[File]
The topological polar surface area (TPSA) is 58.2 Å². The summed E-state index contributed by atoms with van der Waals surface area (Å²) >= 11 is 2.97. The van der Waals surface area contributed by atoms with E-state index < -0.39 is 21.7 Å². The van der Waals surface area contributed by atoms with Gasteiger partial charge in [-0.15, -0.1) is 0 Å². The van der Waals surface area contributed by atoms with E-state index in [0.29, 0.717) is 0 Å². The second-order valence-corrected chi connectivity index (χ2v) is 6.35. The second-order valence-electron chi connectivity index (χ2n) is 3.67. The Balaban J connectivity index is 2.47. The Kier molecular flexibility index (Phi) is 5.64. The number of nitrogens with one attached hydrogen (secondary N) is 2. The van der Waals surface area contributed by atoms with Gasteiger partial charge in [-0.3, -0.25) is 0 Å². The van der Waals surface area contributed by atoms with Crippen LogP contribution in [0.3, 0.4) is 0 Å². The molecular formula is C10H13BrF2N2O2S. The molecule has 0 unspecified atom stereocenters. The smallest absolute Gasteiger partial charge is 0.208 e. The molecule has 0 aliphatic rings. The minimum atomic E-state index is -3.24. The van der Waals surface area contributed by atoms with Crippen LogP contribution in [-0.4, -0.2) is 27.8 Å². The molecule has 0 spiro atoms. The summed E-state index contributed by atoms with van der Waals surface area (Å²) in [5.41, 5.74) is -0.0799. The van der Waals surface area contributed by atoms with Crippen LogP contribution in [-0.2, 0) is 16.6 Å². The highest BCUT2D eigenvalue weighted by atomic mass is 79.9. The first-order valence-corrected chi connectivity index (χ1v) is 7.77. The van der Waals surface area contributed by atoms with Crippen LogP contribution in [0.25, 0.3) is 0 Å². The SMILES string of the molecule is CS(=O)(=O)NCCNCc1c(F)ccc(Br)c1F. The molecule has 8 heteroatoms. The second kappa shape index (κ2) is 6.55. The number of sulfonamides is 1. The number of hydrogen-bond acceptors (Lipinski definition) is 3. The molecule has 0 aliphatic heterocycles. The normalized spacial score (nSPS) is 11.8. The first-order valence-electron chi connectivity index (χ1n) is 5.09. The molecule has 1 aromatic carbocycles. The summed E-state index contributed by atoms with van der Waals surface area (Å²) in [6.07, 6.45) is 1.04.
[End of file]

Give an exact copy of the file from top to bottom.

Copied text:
The topological polar surface area (TPSA) is 58.2 Å². The summed E-state index contributed by atoms with van der Waals surface area (Å²) >= 11 is 2.97. The van der Waals surface area contributed by atoms with E-state index < -0.39 is 21.7 Å². The van der Waals surface area contributed by atoms with Gasteiger partial charge in [-0.15, -0.1) is 0 Å². The van der Waals surface area contributed by atoms with E-state index in [0.29, 0.717) is 0 Å². The second-order valence-corrected chi connectivity index (χ2v) is 6.35. The second-order valence-electron chi connectivity index (χ2n) is 3.67. The Balaban J connectivity index is 2.47. The Kier molecular flexibility index (Phi) is 5.64. The number of nitrogens with one attached hydrogen (secondary N) is 2. The van der Waals surface area contributed by atoms with Gasteiger partial charge in [-0.3, -0.25) is 0 Å². The van der Waals surface area contributed by atoms with Crippen LogP contribution in [0.3, 0.4) is 0 Å². The molecular formula is C10H13BrF2N2O2S. The molecule has 0 unspecified atom stereocenters. The smallest absolute Gasteiger partial charge is 0.208 e. The molecule has 0 aliphatic rings. The minimum atomic E-state index is -3.24. The van der Waals surface area contributed by atoms with Crippen LogP contribution in [-0.4, -0.2) is 27.8 Å². The molecule has 0 spiro atoms. The summed E-state index contributed by atoms with van der Waals surface area (Å²) in [5.41, 5.74) is -0.0799. The van der Waals surface area contributed by atoms with Crippen LogP contribution in [-0.2, 0) is 16.6 Å². The highest BCUT2D eigenvalue weighted by atomic mass is 79.9. The first-order valence-corrected chi connectivity index (χ1v) is 7.77. The van der Waals surface area contributed by atoms with Crippen LogP contribution in [0.25, 0.3) is 0 Å². The SMILES string of the molecule is CS(=O)(=O)NCCNCc1c(F)ccc(Br)c1F. The molecule has 8 heteroatoms. The second kappa shape index (κ2) is 6.55. The number of sulfonamides is 1. The number of hydrogen-bond acceptors (Lipinski definition) is 3. The molecule has 0 aliphatic heterocycles. The normalized spacial score (nSPS) is 11.8. The first-order valence-electron chi connectivity index (χ1n) is 5.09. The molecule has 1 aromatic carbocycles. The summed E-state index contributed by atoms with van der Waals surface area (Å²) in [6.07, 6.45) is 1.04.